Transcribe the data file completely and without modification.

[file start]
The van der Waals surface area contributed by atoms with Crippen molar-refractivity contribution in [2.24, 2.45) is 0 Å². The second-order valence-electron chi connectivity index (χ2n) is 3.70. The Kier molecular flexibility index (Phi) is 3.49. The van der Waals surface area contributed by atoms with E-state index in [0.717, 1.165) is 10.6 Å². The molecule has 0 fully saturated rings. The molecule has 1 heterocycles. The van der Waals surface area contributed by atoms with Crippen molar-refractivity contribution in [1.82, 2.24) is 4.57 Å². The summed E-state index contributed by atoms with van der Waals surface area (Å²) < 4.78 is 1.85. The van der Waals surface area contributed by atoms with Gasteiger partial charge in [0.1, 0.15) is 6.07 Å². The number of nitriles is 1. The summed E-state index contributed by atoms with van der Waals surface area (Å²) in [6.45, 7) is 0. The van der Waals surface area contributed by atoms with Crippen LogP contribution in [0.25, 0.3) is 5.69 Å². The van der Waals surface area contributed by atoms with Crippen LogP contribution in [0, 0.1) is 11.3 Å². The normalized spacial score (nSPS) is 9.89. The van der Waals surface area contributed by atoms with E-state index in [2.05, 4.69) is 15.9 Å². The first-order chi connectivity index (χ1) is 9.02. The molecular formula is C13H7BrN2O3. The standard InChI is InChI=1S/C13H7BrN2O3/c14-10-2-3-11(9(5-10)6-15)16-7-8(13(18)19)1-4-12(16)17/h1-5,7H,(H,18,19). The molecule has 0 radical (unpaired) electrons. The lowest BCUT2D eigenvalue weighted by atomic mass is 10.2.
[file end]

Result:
The van der Waals surface area contributed by atoms with Crippen molar-refractivity contribution in [2.24, 2.45) is 0 Å². The second-order valence-electron chi connectivity index (χ2n) is 3.70. The Kier molecular flexibility index (Phi) is 3.49. The van der Waals surface area contributed by atoms with E-state index in [0.717, 1.165) is 10.6 Å². The molecule has 0 fully saturated rings. The molecule has 1 heterocycles. The van der Waals surface area contributed by atoms with Crippen molar-refractivity contribution in [1.82, 2.24) is 4.57 Å². The summed E-state index contributed by atoms with van der Waals surface area (Å²) < 4.78 is 1.85. The van der Waals surface area contributed by atoms with Gasteiger partial charge in [0.1, 0.15) is 6.07 Å². The number of nitriles is 1. The summed E-state index contributed by atoms with van der Waals surface area (Å²) in [6.45, 7) is 0. The van der Waals surface area contributed by atoms with Crippen LogP contribution in [0.25, 0.3) is 5.69 Å². The van der Waals surface area contributed by atoms with Crippen LogP contribution in [0, 0.1) is 11.3 Å². The normalized spacial score (nSPS) is 9.89. The van der Waals surface area contributed by atoms with E-state index in [2.05, 4.69) is 15.9 Å². The first-order chi connectivity index (χ1) is 9.02. The molecular formula is C13H7BrN2O3. The standard InChI is InChI=1S/C13H7BrN2O3/c14-10-2-3-11(9(5-10)6-15)16-7-8(13(18)19)1-4-12(16)17/h1-5,7H,(H,18,19). The molecule has 0 radical (unpaired) electrons. The lowest BCUT2D eigenvalue weighted by atomic mass is 10.2.